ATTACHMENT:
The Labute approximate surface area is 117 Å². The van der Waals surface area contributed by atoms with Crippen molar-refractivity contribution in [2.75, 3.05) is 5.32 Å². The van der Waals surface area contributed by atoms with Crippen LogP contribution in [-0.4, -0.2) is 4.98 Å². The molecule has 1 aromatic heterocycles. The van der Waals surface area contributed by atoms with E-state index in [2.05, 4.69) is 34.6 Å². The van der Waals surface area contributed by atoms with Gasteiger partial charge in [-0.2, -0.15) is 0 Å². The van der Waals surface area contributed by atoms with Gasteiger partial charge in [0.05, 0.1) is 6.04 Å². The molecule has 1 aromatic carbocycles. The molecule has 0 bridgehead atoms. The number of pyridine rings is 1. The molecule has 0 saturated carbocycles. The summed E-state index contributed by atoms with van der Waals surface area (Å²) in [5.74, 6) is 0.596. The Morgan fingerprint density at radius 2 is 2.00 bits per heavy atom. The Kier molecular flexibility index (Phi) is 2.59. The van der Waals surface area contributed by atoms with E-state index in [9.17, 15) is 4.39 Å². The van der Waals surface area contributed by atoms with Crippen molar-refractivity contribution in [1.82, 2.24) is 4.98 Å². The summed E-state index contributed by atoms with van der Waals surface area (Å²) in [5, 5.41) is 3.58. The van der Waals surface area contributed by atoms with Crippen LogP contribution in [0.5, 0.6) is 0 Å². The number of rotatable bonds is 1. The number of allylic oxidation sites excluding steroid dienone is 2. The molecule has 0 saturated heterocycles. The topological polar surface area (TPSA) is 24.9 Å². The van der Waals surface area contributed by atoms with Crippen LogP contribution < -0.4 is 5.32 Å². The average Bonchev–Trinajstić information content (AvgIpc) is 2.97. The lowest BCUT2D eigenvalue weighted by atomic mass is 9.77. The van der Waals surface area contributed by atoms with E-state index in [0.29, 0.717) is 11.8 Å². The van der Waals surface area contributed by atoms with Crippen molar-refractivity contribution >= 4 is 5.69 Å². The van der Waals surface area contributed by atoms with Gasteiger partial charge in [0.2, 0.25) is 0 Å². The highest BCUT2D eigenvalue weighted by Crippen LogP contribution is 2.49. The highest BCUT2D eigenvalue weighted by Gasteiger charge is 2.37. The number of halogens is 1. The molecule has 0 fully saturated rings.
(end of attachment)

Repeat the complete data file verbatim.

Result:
The Labute approximate surface area is 117 Å². The van der Waals surface area contributed by atoms with Crippen molar-refractivity contribution in [2.75, 3.05) is 5.32 Å². The van der Waals surface area contributed by atoms with Crippen LogP contribution in [-0.4, -0.2) is 4.98 Å². The molecule has 1 aromatic heterocycles. The van der Waals surface area contributed by atoms with E-state index in [2.05, 4.69) is 34.6 Å². The van der Waals surface area contributed by atoms with Gasteiger partial charge in [-0.2, -0.15) is 0 Å². The van der Waals surface area contributed by atoms with Gasteiger partial charge in [0.05, 0.1) is 6.04 Å². The molecule has 1 aromatic carbocycles. The molecule has 0 bridgehead atoms. The number of pyridine rings is 1. The molecule has 0 saturated carbocycles. The summed E-state index contributed by atoms with van der Waals surface area (Å²) in [5.74, 6) is 0.596. The Morgan fingerprint density at radius 2 is 2.00 bits per heavy atom. The Kier molecular flexibility index (Phi) is 2.59. The van der Waals surface area contributed by atoms with E-state index in [9.17, 15) is 4.39 Å². The van der Waals surface area contributed by atoms with Crippen molar-refractivity contribution in [1.82, 2.24) is 4.98 Å². The summed E-state index contributed by atoms with van der Waals surface area (Å²) in [5, 5.41) is 3.58. The van der Waals surface area contributed by atoms with Crippen LogP contribution in [0.5, 0.6) is 0 Å². The number of rotatable bonds is 1. The number of allylic oxidation sites excluding steroid dienone is 2. The molecule has 0 saturated heterocycles. The topological polar surface area (TPSA) is 24.9 Å². The van der Waals surface area contributed by atoms with Crippen LogP contribution < -0.4 is 5.32 Å². The average Bonchev–Trinajstić information content (AvgIpc) is 2.97. The lowest BCUT2D eigenvalue weighted by atomic mass is 9.77. The van der Waals surface area contributed by atoms with E-state index in [0.29, 0.717) is 11.8 Å². The van der Waals surface area contributed by atoms with Crippen molar-refractivity contribution >= 4 is 5.69 Å². The van der Waals surface area contributed by atoms with Gasteiger partial charge in [0.2, 0.25) is 0 Å². The highest BCUT2D eigenvalue weighted by Crippen LogP contribution is 2.49. The highest BCUT2D eigenvalue weighted by Gasteiger charge is 2.37. The number of halogens is 1. The molecule has 0 fully saturated rings.